Tag Archives: Communion

A Christian Voice In A Changing Culture

Living Bread, for the World

Long before I centered on the Eucharist as the focus of worship—the real meal that Catholics celebrate–I understood this breaking of bread as how us saints can make known our brokenness to each other in fellowship. ‘Communion’ involves just that—gathering in community before the Crucified in order to place our wounded lives in His. Somehow, He takes the edge off our edginess and makes us better gifts for the world—a little more humble, clear, and merciful.

The meal we share isn’t an official sacrament but rather the common grace of the ‘one another’ that somehow gives us a share in Jesus’ words (Jn. 6:51): ‘I am the living bread that comes down from heaven. If anyone eats this bread, he will live forever. This bread is my flesh, which I will give for the life of the world.’

When we gathered in Philadelphia last week for a ‘Gender Matters’ conference, I wondered who would break bread with us. I don’t know many Catholics there (it was sponsored by the Diocese) and I’ve little marquee value. Praise God.

How surprised I was to discover a host of hungry, humble saints from that area who came together to ‘eat’ with us that day—to go further along the little way of offering our wounded lives to Jesus and each other so He can season and solidify us—at least enough for us to convert the world rather than be converted by it! My fear turned to faith as I met person after person whom Jesus had connected to us through one person who knew another person who knew another, etc.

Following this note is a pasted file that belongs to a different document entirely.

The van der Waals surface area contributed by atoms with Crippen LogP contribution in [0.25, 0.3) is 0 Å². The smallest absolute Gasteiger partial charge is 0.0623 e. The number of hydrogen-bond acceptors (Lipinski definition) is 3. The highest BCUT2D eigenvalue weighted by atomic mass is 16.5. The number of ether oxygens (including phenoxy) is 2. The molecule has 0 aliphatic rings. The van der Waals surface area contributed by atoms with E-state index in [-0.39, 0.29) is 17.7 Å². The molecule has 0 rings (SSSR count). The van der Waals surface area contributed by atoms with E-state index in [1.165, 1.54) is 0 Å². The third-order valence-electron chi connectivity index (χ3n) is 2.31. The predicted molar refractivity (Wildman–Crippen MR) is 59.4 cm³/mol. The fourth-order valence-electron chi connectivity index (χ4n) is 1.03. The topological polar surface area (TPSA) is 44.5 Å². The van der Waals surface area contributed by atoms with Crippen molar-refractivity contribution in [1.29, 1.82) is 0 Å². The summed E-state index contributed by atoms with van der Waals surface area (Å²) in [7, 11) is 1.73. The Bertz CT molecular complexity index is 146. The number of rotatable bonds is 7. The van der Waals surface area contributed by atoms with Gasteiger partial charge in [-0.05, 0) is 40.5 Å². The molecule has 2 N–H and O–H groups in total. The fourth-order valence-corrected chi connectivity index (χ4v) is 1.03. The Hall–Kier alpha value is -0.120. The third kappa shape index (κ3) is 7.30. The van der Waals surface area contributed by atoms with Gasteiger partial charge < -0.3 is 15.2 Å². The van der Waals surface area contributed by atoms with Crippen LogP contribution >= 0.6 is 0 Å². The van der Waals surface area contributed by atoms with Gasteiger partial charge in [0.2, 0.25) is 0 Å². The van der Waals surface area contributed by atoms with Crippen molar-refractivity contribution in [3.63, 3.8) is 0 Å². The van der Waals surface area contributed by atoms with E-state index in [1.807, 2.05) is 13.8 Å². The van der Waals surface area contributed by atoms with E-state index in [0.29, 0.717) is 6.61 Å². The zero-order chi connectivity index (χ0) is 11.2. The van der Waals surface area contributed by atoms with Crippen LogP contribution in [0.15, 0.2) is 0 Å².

This is the miracle of Jesus’ Church composed of His many members—little grains of wheat, each one, crushed in surrender to Jesus and releasing many seeds in the dying that bears much fruit (Jn. 12:24), especially when we gather in order to become ‘living bread’ together.

The miracle of many members—Archbishop Chaput blessed our gathering as he trusted my colleague Marco Casanova who just finished seminary there in Philadelphia. With Chaput’s go-ahead, Marco began to connect with friends in the area who loved Marco and wanted to know what he was up to. I had come often to Philly to be converted by Christopher West and company (their take of St. John Paul ll’s work is splendid) so he did his part to direct friends our way, including his parents and sister who are now charter members of our Living Waters family. At West’s Institute, I had met moral theologian and bioethicist Dr. John Haas who I respect more than almost any other, so I was incredulous when he agreed to open our meal with a word on the dignity of gendered humanity that blew everyone away.

Especially lovely was a table full of radiant nuns—aptly called the Sisters of Life—who were directed there by my best friends in New York City, Joe and Anne Nolte, who know all about me and love this work anyway! We were hosted in the parish of Monsignor Hans Brouwers who had started Courage in Philadelphia years earlier; his still vital, fatherly advocacy was healing for all of us. We love Courage and took heart in partaking of their pioneering efforts in Philly. Friends from Baltimore who love Courage and Encourage joined us too, as did some cool evangelical friends of Abbey from her Penn State days.